Goals for management of metastatic colorectal cancer are to provide the patient with an optimum quality of live for the longest duration possible. Resection of hepatic metastases is now associated with long-term survival and low mortality such that patients who would have been denied surgical treatment in previous eras are now routinely offered locally aggressive treatment options. However, it is important to realize that cure is not a realistic goal for most patients with hepatic metastases, and we should strive to determine which patients can be provided with more quality time while sparing the patients with relatively poor functional levels and limited survival time from treatments that are unlikely to provide effective survival benefit. In determining an appropriate form of treatment for a particular patient, a thorough evaluation aimed at providing a diagnosis, establishing the extent of disease, and estimating the functional level of the patient are critical.

Although liver metastases have been documented to occur in patients with early-stage colorectal cancer, the likelihood of developing hepatic metastases is correlated with the original primary tumor and nodal staging. In patients with node-negative primary disease without extension beyond the muscularis propria (T1–2N0M0, stage I), the 5-year survival rate is 75% to 90%8,9; in patients with node-negative primary disease involving the serosa (T3N0M0, stage IIA, AJCC [American Joint Committee on Cancer], 6th ed.), the figure is ~65% to 80%; and those with node-positive primary disease (T1–3N1–3M0) may expect a 45% to 65% likelihood of survival beyond 5 years. Adjuvant chemotherapy in patients with stage III disease has been shown in prospective randomized trials to diminish risk for recurrence by 40% (relative to watchful waiting) after curative resection of the primary disease.10 Overall 5-year survival of patients with rectal cancer has been reported to be 72% for stage I, 54% for stage II, and 39% for stage III.11 Although the group most likely to benefit from adjuvant therapy for rectal cancer remains controversial, chemotherapy for patients with stage III disease and radiation therapy (before or after surgery) in patients with T3 to T4 primary disease are generally recommended and have been shown to reduce the risk for distant metastases.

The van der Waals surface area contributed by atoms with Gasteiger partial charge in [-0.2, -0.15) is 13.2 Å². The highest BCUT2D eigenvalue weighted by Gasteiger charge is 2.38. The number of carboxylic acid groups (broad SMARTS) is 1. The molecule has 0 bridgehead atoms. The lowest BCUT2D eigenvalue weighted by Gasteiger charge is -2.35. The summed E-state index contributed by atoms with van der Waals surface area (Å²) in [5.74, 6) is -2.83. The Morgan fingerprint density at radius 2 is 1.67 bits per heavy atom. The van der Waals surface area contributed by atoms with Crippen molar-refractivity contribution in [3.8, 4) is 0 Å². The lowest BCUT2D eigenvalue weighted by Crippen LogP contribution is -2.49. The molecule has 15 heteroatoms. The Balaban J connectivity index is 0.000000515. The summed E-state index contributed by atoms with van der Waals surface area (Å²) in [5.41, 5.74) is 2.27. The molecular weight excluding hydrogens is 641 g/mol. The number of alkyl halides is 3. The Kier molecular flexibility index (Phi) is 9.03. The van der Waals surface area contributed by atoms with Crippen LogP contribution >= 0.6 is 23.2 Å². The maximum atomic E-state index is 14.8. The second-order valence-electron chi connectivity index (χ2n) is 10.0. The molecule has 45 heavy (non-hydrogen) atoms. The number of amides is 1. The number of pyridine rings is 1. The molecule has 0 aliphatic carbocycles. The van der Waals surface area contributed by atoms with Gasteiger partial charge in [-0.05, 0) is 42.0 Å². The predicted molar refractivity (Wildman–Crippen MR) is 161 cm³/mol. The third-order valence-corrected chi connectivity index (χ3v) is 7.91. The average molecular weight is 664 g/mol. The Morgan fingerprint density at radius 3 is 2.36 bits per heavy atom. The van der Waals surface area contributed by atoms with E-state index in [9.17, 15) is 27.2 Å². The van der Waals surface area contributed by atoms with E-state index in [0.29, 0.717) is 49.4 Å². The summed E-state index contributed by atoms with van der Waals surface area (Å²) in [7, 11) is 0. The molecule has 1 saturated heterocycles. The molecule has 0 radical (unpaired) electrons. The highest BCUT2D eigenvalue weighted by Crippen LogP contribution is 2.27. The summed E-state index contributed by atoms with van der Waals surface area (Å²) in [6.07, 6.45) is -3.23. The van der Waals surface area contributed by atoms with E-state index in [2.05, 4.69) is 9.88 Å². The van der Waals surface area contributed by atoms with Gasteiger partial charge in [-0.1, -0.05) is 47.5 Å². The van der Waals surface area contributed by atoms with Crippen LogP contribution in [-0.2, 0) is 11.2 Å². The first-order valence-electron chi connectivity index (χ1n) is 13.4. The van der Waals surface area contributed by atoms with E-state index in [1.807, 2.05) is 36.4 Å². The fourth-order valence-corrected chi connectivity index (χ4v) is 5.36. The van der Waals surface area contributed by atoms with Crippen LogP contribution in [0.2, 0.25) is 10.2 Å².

Presentation of liver metastases may be either synchronous or metachronous. Synchronous disease, commonly defined as liver metastasis occurring within 12 months of the colon or rectal primary, represents 13% to 25% of newly diagnosed colorectal liver metastases.3,12,13 Disease is found primarily on preoperative imaging or intraoperative exploration. In these patients, the original presentation is often related to the primary neoplasm, whereas liver metastases are incidental findings. Common presenting symptoms generally include fever, fatigue, weight loss, and anorexia. Patients may also describe a sense of abdominal fullness or even upper abdominal and right flank pain. Physical examination may reveal a palpable liver mass or hepatomegaly, jaundice, and ascites. More commonly, the physical examination is unremarkable. The optimal timing for synchronous liver metastases is controversial. Although a staged approach with initial resection of the primary lesion followed by hepatic resection 3 months later has been practiced, an increasing number of hepatic surgeons are utilizing a simultaneous, collaborative approach with the colorectal surgeon during the initial operation. A prospective analysis revealed that simultaneous colon and liver resection is safe and effective.12 By avoiding a second laparotomy, the overall complication rate is reduced and the treatment time is shortened.